Recently I’ve heard a lot of chatter about manners, being polite, and proper etiquette. Being honest, much of that chatter stems from conversations about our workforce generations. However, I’m not convinced that it is a generational issue, does being polite at work matter?
Some might argue that work is work and just doing your job is all that is important. Does doing your job mean that you are not social, courteous, and polite?
Of course, in some very specialized circumstances perhaps you can work in a vacuum or behave like a robot. A word of caution though, if you want to behave like a robot then you might very well be treated like one.
Politeness matters and it is often connected with the concept of rude behavior, an image or stereotype that every business or individual should choose to avoid.
Here are three of many reasons why being polite at work matters:
- Greetings. Greeting people with a kind, friendly, and caring attitude is important for sales and for customer service. Every business needs people (internal and external) who can be friendly with their greetings. It is important for networking, for revenue and profit, and simply put, it builds a good image and strengthens professional reputations.
- Reduces Anxiety. People sometimes joke about anxiety medication, but in many real life situations, people have high anxiety in the workplace. When our anxiety levels go up our communication skills go down. We might stop talking, start reliving past negative experiences or simply stop listening.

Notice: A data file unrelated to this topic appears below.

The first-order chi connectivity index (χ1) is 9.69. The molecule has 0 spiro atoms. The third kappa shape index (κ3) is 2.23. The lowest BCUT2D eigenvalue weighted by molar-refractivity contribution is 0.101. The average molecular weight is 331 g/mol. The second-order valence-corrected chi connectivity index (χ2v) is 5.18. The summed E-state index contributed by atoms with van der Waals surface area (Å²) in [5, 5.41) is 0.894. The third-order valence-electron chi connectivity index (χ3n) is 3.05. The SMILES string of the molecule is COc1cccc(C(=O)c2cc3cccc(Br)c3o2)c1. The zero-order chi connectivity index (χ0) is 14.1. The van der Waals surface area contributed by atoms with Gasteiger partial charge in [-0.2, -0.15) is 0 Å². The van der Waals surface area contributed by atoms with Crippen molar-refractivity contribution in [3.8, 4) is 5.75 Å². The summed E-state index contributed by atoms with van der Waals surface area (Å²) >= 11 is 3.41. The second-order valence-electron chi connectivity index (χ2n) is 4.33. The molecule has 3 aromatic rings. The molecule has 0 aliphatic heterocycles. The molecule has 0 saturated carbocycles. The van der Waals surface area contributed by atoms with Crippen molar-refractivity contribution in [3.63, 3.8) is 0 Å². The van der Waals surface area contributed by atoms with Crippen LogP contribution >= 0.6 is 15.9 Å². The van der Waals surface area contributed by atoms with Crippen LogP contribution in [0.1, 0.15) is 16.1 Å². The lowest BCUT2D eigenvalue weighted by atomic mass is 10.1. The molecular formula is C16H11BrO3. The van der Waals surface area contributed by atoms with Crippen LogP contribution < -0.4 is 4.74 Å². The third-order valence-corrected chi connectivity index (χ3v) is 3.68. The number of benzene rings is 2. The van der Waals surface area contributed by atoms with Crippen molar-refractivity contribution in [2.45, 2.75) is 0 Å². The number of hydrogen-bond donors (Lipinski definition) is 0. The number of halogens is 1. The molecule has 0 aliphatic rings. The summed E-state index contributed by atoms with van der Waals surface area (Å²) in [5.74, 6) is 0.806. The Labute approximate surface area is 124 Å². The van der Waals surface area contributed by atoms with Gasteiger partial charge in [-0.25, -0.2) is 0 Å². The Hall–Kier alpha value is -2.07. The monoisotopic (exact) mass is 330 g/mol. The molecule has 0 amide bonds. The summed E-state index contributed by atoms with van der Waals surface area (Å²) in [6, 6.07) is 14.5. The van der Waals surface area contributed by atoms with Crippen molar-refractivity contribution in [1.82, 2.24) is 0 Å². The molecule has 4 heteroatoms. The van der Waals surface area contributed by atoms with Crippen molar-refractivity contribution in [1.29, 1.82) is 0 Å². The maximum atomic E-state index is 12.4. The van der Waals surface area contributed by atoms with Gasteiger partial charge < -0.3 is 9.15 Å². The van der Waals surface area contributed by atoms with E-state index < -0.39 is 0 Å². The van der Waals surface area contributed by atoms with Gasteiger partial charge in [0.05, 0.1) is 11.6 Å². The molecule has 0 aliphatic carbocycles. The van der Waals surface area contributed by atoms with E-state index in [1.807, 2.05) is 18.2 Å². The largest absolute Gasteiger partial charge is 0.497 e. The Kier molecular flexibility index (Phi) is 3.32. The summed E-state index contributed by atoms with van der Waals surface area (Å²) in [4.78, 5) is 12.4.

- Improves Decisions. Everyone makes decisions every day. In our workplace roles, we often encounter important decisions that condition business results. When the culture and atmosphere is more polite and courteous it keeps people from being hung up on non-productive issues which dramatically improves the decision making process.
Is being polite part of your performance measurement? It probably should be, even if it is not formally connected to job performance. It is something that every individual should strive to deliver.
Jokes about needing coffee, or not being awake yet, or accusations that someone is too chipper in the morning should be minimized. They are all poor excuses.
There are other behaviors too. For example, meeting etiquette is often problematic. Expressing that meetings are boring, showing up late, and having side conversations while someone else has the floor are all signs of poor professional etiquette.
Have you witnessed behaviors that should be improved? Do you believe being polite at work matters?
Originally posted on July 25, 2017, last updated on November 5, 2019.
Dennis E. Gilbert is a business consultant, speaker (CSPTM), and culture expert. He is a five-time author and the founder of Appreciative Strategies, LLC. His business focuses on positive human performance improvement solutions through Appreciative Strategies®. Reach him through his website at Dennis-Gilbert.com or by calling +1 646.546.5553.